Email updates

Keep up to date with the latest news and content from BMC Infectious Diseases and BioMed Central.

Open Access Highly Accessed Case report

High-dose daptomycin and fosfomycin treatment of a patient with endocarditis caused by daptomycin-nonsusceptible Staphylococcus aureus: Case report

Liang-Yu Chen13, Cheng-Hsiung Huang23, Shu-Chen Kuo13, Chen-Yuan Hsiao2, Mei-Lin Lin1, Fu-Der Wang13* and Chang-Phone Fung13

Author Affiliations

1 Division of Infectious Diseases, Department of Medicine, Taipei Veterans General Hospital, Taipei, Taiwan

2 Division of Cardiovascular Surgery, Department of Surgery, Taipei Veterans General Hospital, Taipei, Taiwan

3 School of Medicine, National Yang-Ming University, Taipei, Taiwan

For all author emails, please log on.

BMC Infectious Diseases 2011, 11:152  doi:10.1186/1471-2334-11-152

The electronic version of this article is the complete one and can be found online at: http://www.biomedcentral.com/1471-2334/11/152


Received:26 October 2010
Accepted:26 May 2011
Published:26 May 2011

© 2011 Chen et al; licensee BioMed Central Ltd.

This is an Open Access article distributed under the terms of the Creative Commons Attribution License (http://creativecommons.org/licenses/by/2.0), which permits unrestricted use, distribution, and reproduction in any medium, provided the original work is properly cited.

Abstract

Background

Emergence of daptomycin-nonsusceptible (DNS) Staphylococcus aureus is a dreadful problem in the treatment of endocarditis. Few current therapeutic agents are effective for treating infections caused by DNS S. aureus.

Case presentation

We describe the emergence of DNS S. aureus. in a patient with implantable cardioverter-defibrillator (ICD) device -related endocarditis who was priorily treated with daptomycin. Metastatic dissemination as osteomyelitis further complicated the management of endocarditis. The dilemma was successfully managed by surgical removal of the ICD device and combination antimicrobial therapy with high-dose daptomycin and fosfomycin.

Conclusions

Surgical removal of intracardiac devices remains an important adjunctive measure in the treatment of endocarditis. Our case suggests that combination therapy is more favorable than single-agent therapy for infections caused by DNS S. aureus.

Keywords:
Daptomycin-nonsusceptible; fosfomycin; ICD device-related endocarditis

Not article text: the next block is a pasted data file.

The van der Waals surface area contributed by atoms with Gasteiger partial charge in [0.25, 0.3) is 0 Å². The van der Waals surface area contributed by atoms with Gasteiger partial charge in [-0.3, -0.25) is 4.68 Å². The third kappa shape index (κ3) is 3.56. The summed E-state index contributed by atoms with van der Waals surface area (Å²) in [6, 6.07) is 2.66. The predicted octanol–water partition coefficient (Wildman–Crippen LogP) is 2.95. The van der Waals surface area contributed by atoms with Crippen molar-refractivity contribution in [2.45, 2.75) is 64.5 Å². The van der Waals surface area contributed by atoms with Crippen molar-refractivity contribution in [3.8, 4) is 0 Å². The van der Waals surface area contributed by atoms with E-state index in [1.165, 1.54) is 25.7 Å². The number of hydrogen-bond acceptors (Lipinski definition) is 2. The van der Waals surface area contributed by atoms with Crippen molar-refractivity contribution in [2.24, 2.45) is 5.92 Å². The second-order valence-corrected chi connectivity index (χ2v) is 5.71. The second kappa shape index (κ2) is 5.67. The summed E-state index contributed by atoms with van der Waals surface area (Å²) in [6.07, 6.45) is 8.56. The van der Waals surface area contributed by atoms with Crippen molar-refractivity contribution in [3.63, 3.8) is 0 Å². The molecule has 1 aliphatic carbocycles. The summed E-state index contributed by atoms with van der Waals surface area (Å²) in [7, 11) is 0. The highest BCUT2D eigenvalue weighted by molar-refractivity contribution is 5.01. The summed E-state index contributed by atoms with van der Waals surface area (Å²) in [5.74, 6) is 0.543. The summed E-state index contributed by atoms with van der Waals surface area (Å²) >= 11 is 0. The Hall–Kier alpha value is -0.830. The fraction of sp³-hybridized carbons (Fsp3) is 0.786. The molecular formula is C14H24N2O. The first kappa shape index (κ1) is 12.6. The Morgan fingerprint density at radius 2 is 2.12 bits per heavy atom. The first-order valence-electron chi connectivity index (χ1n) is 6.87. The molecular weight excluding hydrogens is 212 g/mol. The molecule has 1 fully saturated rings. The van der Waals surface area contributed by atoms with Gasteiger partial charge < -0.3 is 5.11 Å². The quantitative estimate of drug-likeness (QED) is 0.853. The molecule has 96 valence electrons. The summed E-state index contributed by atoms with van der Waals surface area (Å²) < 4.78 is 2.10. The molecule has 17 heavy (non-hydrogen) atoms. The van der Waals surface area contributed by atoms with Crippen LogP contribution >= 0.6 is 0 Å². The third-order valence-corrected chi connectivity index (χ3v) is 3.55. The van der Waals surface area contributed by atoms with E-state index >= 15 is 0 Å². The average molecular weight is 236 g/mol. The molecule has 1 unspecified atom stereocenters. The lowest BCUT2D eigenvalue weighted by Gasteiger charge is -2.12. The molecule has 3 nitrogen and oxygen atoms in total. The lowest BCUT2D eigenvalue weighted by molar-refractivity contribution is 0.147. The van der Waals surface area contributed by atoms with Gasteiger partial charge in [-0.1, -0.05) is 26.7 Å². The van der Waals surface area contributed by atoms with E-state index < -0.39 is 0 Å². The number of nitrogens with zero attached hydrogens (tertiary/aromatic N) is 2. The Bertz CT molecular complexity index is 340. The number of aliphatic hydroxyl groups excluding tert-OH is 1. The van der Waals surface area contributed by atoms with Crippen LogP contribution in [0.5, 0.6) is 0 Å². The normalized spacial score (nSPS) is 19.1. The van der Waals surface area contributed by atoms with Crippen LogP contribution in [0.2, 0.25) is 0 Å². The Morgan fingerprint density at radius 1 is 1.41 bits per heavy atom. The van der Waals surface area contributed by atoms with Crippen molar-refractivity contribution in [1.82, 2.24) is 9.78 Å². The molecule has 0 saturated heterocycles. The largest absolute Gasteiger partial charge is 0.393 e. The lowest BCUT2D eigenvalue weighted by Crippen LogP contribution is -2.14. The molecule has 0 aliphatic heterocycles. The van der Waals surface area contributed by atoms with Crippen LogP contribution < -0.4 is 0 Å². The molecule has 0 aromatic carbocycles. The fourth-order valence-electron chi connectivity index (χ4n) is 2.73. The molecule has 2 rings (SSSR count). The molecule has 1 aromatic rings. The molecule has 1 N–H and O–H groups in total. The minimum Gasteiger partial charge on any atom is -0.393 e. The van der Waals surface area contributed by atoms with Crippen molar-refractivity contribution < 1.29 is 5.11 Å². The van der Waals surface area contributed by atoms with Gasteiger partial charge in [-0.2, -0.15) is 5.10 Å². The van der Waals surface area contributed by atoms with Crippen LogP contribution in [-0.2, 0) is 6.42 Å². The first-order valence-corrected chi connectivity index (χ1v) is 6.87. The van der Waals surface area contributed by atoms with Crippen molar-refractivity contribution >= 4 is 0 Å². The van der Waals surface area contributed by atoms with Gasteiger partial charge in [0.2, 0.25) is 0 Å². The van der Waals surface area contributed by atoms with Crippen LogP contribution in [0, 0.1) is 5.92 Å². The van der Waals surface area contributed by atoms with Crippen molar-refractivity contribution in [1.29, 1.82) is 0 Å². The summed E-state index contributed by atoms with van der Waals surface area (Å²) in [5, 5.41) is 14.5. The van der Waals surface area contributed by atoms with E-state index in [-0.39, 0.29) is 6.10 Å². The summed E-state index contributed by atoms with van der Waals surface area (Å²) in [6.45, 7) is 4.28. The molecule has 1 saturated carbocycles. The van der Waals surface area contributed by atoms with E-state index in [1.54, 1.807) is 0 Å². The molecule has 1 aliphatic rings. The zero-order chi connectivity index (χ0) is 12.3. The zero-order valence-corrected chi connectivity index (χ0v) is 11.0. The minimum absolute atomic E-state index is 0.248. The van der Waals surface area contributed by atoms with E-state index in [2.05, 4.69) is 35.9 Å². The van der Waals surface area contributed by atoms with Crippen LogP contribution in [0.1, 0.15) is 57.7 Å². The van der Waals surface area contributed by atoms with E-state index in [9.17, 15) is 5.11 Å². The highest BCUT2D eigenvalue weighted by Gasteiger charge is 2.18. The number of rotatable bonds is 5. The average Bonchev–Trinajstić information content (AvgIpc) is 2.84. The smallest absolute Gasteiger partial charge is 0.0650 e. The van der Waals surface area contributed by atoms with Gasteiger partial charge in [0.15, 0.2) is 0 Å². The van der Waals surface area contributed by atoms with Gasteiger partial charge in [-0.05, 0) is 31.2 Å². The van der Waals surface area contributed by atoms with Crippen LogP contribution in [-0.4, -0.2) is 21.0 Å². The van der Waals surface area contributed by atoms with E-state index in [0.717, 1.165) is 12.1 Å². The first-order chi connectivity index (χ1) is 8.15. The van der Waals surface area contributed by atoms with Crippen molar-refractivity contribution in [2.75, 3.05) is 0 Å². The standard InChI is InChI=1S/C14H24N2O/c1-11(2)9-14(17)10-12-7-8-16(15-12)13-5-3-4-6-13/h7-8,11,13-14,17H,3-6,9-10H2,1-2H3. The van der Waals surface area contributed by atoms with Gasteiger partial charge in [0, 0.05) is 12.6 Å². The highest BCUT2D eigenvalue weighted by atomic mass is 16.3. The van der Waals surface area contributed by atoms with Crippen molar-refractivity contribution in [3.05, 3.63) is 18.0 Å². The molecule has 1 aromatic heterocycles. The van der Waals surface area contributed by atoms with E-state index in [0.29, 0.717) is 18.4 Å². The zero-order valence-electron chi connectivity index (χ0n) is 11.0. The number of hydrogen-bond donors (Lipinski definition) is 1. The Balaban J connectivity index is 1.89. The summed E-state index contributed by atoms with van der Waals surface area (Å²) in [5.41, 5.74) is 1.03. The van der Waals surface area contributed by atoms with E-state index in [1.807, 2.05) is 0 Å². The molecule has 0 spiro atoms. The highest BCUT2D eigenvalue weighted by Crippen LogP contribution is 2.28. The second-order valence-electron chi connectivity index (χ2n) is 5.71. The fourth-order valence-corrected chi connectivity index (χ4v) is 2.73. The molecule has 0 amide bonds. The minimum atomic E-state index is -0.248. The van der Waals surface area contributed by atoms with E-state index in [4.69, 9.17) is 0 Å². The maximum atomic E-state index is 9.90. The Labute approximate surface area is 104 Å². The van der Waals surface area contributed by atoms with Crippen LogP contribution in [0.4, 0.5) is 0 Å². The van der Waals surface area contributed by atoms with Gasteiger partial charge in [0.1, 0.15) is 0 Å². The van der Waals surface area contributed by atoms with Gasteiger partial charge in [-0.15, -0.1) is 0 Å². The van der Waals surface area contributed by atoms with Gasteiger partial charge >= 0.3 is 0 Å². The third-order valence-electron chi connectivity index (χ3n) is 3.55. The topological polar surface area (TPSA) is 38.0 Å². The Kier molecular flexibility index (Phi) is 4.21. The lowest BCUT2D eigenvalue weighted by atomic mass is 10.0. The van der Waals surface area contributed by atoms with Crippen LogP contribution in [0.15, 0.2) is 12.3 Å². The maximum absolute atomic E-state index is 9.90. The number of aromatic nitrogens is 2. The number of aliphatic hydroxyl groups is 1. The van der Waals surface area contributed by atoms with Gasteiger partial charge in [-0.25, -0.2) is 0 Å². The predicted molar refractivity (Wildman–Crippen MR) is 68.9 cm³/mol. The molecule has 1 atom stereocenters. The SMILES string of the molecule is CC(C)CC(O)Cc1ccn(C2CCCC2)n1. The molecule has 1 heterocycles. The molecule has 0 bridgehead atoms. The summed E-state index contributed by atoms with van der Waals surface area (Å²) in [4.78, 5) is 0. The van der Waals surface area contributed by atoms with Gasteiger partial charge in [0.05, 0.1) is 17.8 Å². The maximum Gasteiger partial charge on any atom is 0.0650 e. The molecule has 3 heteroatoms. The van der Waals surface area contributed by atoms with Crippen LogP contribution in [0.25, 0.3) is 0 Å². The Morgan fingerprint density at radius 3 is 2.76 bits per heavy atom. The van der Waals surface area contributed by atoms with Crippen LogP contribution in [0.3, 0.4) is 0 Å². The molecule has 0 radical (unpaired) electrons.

Background

Infective endocarditis is a clinically significant disease with mortality ranging from 16% to 25% [1,2], and Staphylococcus aureus is reported as the most common pathogen, accounting for 31.4% of cases in developing countries [3]. In addition to methicillin-resistant S. aureus (MRSA), the emergence of vancomycin-resistant S. aureus also became a major problem after the first report in Japan in 1997 [4].

Daptomycin is a 13-aminoacid compound derived from fermentation of Streptomyces roseosporus and is a new treatment option for S. aureus endocarditis, including vancomycin-resistant S. aureus [5,6]. The once daily dosing of daptomycin 6 mg/kg approved by the USA Food and Drug administration showed non-inferiority to the standard therapy for treating S. aureus bacteremia and endocarditis [7]. However, increased incidence of daptomycin-nonsusceptible (DNS) S. aureus was reported recently. Mutations in the mprF and yycFG genes, related to membrane fluidity changes or fatty acid biosynthesis, were identified recently as possible contributors to daptomycin nonsusceptibility [5,8]. Effective management in case of DNS S. aureus infections is an important issue nowadays.

Fosfomycin, a phosphonic acid derivative (cis-1,2-epoxypropyl phosphonic acid), was initially described and isolated in 1969 from cultures of Streptomyces species [9]. It was commonly employed in treating urinary tract infections and has a bactericidal mechanism of action [9,10]. Because it is a relatively small, hydrophilic molecule with almost negligible serum protein binding and good tissue penetration, this agent was more frequently used in combination therapy for treating multidrug-resistant pathogens [10,11].

We present our treatment experience utilizing surgical intervention and high-dose daptomycin in combination with fosfomycin for successful treatment of a patient with implantable cardioverter-defibrillator (ICD) device-related endocarditis complicated with osteomyelitis caused by DNS MRSA.

Case Presentation